To say the least this project was awesome and I enjoyed it a lot. I consider myself quite lucky to be able to come back to the Bay and to the museum every summer to work on different projects. Hopefully I can come back again at the end of this year to another interesting project.

Tom Mohi
Collection Assistant
January 2014

Working my way to the top

At this moment I am sitting in a curatorial office, a place not accessible by the public, working on not only this blog but work that will be featured in the Ūkaipō – ō tātou whakapapa exhibition by Migoto Eria. I am a volunteer student from Hukarere Girl’s College learning the ropes of being an exhibition curator.


Once a week I spend the afternoon at MTG, working with Migoto and learning about the different aspects of a job as a curator. In the few weeks I have been volunteering at MTG I have gained a better understanding of the importance of artifact placement in an exhibition or the amount of care that is needed when handling these precious taonga.


To succeed in a career as a curator you must have a sharp eye for detail and be able to see things from another’s perspective, skills I only hope to improve while working with Migoto. However there is a lot of work that is not seen by the public, such as the researching, planning, meetings, graphs and charts behind the artifact you see in the display cabinets; if only you could see the photos, papers and sticky notes scattered around Migoto’s desk.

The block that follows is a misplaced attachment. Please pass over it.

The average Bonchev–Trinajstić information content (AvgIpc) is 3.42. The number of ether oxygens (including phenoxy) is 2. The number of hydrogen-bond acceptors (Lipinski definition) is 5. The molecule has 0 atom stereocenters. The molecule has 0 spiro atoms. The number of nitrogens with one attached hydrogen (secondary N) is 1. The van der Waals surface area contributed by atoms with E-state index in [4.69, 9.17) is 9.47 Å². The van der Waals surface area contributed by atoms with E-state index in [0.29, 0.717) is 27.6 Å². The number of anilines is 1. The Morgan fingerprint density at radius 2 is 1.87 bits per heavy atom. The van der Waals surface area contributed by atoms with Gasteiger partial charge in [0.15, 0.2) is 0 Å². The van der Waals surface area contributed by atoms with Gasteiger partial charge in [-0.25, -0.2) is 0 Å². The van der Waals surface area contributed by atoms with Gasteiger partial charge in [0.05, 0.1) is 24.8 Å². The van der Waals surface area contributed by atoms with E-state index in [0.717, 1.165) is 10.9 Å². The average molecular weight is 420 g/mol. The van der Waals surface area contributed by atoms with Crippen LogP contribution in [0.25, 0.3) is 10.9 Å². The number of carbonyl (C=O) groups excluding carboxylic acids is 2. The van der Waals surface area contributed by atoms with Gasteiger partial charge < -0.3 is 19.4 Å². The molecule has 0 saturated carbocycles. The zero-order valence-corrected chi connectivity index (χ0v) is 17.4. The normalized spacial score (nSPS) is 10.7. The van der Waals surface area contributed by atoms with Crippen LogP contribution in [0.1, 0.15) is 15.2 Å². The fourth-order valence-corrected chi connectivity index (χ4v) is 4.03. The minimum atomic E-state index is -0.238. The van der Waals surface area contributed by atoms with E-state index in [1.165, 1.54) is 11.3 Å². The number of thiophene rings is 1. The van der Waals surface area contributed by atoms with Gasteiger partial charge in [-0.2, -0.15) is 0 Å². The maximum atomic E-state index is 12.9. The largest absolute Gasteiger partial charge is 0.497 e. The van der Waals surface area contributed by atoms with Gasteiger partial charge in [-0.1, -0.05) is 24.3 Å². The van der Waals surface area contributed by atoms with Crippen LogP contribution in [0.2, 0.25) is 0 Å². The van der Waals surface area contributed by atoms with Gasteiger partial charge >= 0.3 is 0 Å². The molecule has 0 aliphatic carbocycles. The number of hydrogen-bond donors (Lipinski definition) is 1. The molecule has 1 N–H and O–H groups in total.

In my short time here I have seen how passionate these people are about their work, from Migoto and her fellow curators, to the design team who make so much of these exhibitions possible even the friendly people who welcome you as soon as you walk through the doors.

I would advise young people who are interested in a career path as a curator or museum worker to come down at check what’s happening at MTG, everyday I’m gaining experience and improving my skills that will help me in the future, I’m working my way to the top.

Maia Te Koha
Student volunteer at MTG